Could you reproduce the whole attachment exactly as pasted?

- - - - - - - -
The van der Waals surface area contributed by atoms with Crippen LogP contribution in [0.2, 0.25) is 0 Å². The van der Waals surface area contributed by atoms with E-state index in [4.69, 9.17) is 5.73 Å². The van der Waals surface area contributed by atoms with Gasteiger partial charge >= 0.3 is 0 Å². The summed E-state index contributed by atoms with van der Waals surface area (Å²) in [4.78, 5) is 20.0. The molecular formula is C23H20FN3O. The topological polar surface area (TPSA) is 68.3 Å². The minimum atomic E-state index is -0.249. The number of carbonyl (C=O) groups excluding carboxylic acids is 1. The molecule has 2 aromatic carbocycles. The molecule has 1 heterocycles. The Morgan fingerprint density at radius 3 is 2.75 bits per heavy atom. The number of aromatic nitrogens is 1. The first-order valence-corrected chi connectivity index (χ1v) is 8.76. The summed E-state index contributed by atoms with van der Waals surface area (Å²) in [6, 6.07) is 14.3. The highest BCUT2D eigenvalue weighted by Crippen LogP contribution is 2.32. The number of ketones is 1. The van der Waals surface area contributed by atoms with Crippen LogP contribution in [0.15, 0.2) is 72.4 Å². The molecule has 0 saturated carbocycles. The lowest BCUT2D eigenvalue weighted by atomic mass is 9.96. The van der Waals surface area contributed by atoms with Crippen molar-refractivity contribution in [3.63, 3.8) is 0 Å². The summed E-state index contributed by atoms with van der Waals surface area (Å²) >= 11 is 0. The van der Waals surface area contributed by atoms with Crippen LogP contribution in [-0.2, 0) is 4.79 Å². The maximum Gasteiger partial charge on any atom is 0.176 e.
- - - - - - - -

The van der Waals surface area contributed by atoms with Crippen LogP contribution in [0.2, 0.25) is 0 Å². The van der Waals surface area contributed by atoms with E-state index in [4.69, 9.17) is 5.73 Å². The van der Waals surface area contributed by atoms with Gasteiger partial charge >= 0.3 is 0 Å². The summed E-state index contributed by atoms with van der Waals surface area (Å²) in [4.78, 5) is 20.0. The molecular formula is C23H20FN3O. The topological polar surface area (TPSA) is 68.3 Å². The minimum atomic E-state index is -0.249. The number of carbonyl (C=O) groups excluding carboxylic acids is 1. The molecule has 2 aromatic carbocycles. The molecule has 1 heterocycles. The Morgan fingerprint density at radius 3 is 2.75 bits per heavy atom. The number of aromatic nitrogens is 1. The first-order valence-corrected chi connectivity index (χ1v) is 8.76. The summed E-state index contributed by atoms with van der Waals surface area (Å²) in [6, 6.07) is 14.3. The highest BCUT2D eigenvalue weighted by Crippen LogP contribution is 2.32. The number of ketones is 1. The van der Waals surface area contributed by atoms with Crippen LogP contribution in [0.15, 0.2) is 72.4 Å². The molecule has 0 saturated carbocycles. The lowest BCUT2D eigenvalue weighted by atomic mass is 9.96. The van der Waals surface area contributed by atoms with Crippen molar-refractivity contribution in [3.63, 3.8) is 0 Å². The summed E-state index contributed by atoms with van der Waals surface area (Å²) >= 11 is 0. The van der Waals surface area contributed by atoms with Crippen LogP contribution in [-0.2, 0) is 4.79 Å². The maximum Gasteiger partial charge on any atom is 0.176 e.